I contemplated writing this post, and undoubtedly others to come on this topic, for months. Nonetheless, I have recently unearthed something significant about myself… I truly enjoy using my past experiences to help others.
I have decided to write some blog posts interspersedly about my struggle with and recovery from an eating disorder. Today, I work with clients that have disordered eating and as a dietitian it is my charge and my passion to use my own recovery process to help them heal. Eating disorders are completely isolating diseases. When I first began recovery, I felt immediate relief when my counselor said “I have been in your shoes and worse”. It made me understand that others had gone through what I had, that recovery truly was possible, and that I was not alone. This is what I want my clients and everyone else struggling with eating disorders to know; you are not alone and recovery is right within your grasp.
My story starts as a young girl. No family drama, no abuse, no bullying. Actually, my parents were, and still are, amazing humans. They gave me and my sister everything we wanted and more. My first real memory of what sparked my food and body image apprehension is as a 10 year old on an airplane. I was with my entire gymnastics team, heading to Las Vegas for our first big competition away from our home state. My mom was on that trip with me, serving as a chaperone to 50 excited and screaming adolescent and teen girls. I was walking back to my seat from the flight attendant cart, where I had gotten a bag of cookies for my mom (whom does not love to fly) when I was stopped by one of our coaches. He grabbed the cookies out of my hand and said “gymnasts don’t eat cookies, they will make you fat”. I remember being so confused and embarrassed, so when my mom asked what happened to her snack I told her the flight attendants ran out.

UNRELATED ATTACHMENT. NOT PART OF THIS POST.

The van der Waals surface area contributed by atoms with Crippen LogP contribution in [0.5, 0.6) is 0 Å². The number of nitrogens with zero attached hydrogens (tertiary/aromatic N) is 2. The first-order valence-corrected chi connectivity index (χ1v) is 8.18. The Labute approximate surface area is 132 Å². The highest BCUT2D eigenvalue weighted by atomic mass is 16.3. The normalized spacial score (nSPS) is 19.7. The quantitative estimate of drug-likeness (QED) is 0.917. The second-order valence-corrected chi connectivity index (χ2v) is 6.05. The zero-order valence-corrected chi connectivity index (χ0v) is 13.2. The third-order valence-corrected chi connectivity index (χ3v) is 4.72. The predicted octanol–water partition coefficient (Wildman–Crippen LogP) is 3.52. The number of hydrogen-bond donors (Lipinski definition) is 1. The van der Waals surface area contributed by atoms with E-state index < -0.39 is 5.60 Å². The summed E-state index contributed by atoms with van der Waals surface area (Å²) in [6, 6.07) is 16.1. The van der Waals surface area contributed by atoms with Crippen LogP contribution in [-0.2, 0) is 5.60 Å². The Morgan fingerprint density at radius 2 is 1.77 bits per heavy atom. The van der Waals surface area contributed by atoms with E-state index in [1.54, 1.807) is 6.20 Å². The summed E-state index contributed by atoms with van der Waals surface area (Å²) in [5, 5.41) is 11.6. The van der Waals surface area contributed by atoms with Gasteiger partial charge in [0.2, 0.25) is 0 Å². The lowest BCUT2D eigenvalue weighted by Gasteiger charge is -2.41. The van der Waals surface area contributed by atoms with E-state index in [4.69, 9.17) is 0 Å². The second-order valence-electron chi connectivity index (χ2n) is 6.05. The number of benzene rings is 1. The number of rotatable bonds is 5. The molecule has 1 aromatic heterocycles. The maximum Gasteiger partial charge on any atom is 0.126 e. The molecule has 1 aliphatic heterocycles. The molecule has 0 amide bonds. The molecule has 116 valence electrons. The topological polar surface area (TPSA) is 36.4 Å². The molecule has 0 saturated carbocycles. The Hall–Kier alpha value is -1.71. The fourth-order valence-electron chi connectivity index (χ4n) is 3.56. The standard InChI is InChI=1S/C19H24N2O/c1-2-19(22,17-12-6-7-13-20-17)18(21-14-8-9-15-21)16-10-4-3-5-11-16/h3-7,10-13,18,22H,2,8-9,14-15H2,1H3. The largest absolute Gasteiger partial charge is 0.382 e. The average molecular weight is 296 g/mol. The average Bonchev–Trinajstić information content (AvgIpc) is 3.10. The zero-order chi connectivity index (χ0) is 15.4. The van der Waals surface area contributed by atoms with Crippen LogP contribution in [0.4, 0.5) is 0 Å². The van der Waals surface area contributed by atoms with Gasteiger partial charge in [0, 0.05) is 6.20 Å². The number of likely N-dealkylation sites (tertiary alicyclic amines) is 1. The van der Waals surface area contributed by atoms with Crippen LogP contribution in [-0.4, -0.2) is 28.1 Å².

I certainly did not jump straight into an eating disorder after that day, but I do feel like this event set me up to worry about food and body image for the rest of my young life. After this, I started noticing the shapes of my teammates’ bodies and started paying attention to what they ate and drank. Worst of all, I started comparing. I am not a mother yet, but I do not believe this is something a 10 year old should worry about. I understand that people cannot protect their children from all the wrong in this world, but there are possible interventions, that if implemented early in their life, can help prevent eating disorders.
- Examine your attitude toward your own body and food – young children learn by example. Setting a healthy example for them at an early age will show them that loving your own body and eating to nurture that body is cool.
- Don’t talk about “dieting” – avoid talking about dieting and restricting in order to lose or maintain weight – this sends the wrong message to children. Youngsters still have those innate hunger and fullness cues, so encourage them to eat until they are satisfied and ask if they are hungry for more nourishing food for their developing bodies.
- Avoid eliminating foods or food groups – unless you have a cultural or moral reason for leaving out specific foods, avoid demonizing any food. Eating experiences can be huge in the self-control learning curve for kids. If your child wants ice cream every night, you can teach them that ice cream sundaes are for your special Sunday family nights, not every night.
- Leave your comments to yourself – avoid commenting on your own, your child’s, or anyone else’s body in a negative way. Hearing you say mean things about yourself or others makes them think it is okay to do the same.
If you are looking for more guidance on how to approach food and weight issues with your own children, I highly recommend any Ellyn Satter resource! She is a registered dietitian and family therapist who specializes in children’s food and eating behaviors. You can also reach out to me by going to my contact page if you are looking for support with your own eating struggles.